"We "fall asleep out of sheer sorrow" and then, in our sadness and disappointment, we feel tempted to walk away from what's hurting us and move towards some human consolation, towards something in the world that promises earthly compensation to replace our crucified dream of faith."
Strangely, i've been receiving almost the same message everywhere i looked these days. Had gotten addicted to watching a Korean TV serial called "Jewel in the Palace" recently. The protagonist is a young girl called Seo Jang-Geum who faced numerous misfortunes with courage, intelligence and most importantly, perseverance and integrity. It was through the many trials that the the characters and the love of Seo Jang Geum and Min Jeong-ho (her galliant, sensitive admirer) were tested and polished, emerging with sparkling beauty towards the end, like precious gems.
Yes, I still dread saying the Litany of Humility. But suffering is beginning to make more and more sense. I see now how in the midst of tremendous pain, it's still possible to have joy, even the perfect joy that St Francis had described to Brother Leo, and how God could have said what St Catherine of Siena wrote in her book, The Dialogue (as quoted in The Way of the Mystics by JMT):
"I send people troubles in this world so that they may know that their goal is not this life, and that these things are imperfect and passing. I am their goal, and I want them to want me." And those who persevere in times of trial will be the ultimate victors. "They can stand in the water of great troubles and temptations, but it cannot hurt them because they are anchored to the vine of burning desire. They find joy in everything."
"The search for happiness is one of the chief sources of unhappiness." -- Eric Hoffer, The Passionate State of Mind, 1954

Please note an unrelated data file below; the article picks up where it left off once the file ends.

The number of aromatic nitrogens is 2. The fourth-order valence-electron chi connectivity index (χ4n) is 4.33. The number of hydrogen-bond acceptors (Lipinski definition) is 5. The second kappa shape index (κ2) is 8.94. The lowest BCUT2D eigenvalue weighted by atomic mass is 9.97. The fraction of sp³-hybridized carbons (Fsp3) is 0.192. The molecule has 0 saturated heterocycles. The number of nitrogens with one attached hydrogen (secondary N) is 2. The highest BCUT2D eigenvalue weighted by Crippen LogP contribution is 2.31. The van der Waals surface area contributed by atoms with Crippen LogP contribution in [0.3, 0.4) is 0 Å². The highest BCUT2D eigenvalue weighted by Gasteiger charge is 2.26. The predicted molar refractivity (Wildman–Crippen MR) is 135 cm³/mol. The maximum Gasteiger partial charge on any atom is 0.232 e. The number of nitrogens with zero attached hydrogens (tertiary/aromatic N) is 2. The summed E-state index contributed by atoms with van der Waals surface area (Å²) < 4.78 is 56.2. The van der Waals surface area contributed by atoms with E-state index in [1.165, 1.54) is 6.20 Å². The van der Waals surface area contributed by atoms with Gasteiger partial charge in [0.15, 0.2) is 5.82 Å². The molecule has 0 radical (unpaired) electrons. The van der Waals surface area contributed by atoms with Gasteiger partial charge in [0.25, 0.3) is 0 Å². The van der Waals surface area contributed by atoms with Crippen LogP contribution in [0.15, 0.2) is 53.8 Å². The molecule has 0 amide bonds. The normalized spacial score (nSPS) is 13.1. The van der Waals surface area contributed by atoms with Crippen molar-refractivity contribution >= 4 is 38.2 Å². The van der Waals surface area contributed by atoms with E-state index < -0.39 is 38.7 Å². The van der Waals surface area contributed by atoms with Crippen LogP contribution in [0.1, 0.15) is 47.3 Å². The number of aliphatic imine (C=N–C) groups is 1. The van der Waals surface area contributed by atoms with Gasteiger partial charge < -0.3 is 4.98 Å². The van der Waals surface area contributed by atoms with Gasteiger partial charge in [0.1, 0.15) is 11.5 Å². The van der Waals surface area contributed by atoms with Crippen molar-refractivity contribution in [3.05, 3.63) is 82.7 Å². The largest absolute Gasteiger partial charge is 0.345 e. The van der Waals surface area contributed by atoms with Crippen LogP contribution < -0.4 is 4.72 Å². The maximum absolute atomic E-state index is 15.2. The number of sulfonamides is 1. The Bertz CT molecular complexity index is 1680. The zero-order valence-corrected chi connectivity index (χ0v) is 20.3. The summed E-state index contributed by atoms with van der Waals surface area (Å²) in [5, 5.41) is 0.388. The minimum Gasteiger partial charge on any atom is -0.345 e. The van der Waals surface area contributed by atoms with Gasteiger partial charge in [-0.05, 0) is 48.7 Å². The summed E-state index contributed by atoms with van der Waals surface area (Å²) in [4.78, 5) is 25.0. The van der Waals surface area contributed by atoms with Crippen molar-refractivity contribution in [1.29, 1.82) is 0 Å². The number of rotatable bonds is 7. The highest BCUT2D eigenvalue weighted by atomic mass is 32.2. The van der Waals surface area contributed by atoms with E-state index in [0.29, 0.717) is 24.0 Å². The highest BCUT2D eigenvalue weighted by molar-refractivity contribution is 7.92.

In sharp contrast, in the Korean TV serial "Jewel in the Palace" (as in many other good shows/stories with a moral), the "bad folks" are frequently the ones who pursue single-mindedly what they believe would make them happy -- to the extent that "the end justifies the means".
The end results, however, are that they end up being so miserably unhappy. :-p
Pomp and Circumstance
From (then) Cardinal Ratzinger's meditations for the 2nd station of the Way of the Cross, Jesus takes up his cross (thanks to online friend A.):
Jesus, condemned as an imposter king, is mocked, but this very mockery lays bare a painful truth. How often are the symbols of power, borne by the great ones of this world, an affront to truth, to justice and to the dignity of man! How many times are their pomps and their lofty words nothing but grandiose lies, a parody of their solemn obligation to serve the common good! It is because Jesus is mocked and wears the crown of suffering that he appears as the true King. His scepter is justice (cf. Psalm 45:7). The price of justice in this world is
suffering: Jesus, the true King, does not reign through violence, but through a love which suffers for us and with us. He takes up the Cross, our cross, the burden of being human, the burden of the world. And so he goes before us and points out to us the way which leads to true life.
Lord, you willingly subjected yourself to mockery and scorn. Help us not to ally ourselves with those who look down on the weak and suffering. Help us to acknowledge your face in the lowly and the outcast. May we never lose heart when faced with the contempt of this world, which ridicules our obedience to your will. You carried your own Cross and you ask us to follow you on this path (cf. Matthew 10:38). Help us to take up the Cross, and not to shun it. May we never complain or become discouraged by life's trials. Help us to follow the path of love and, in submitting to its demands, to find true joy.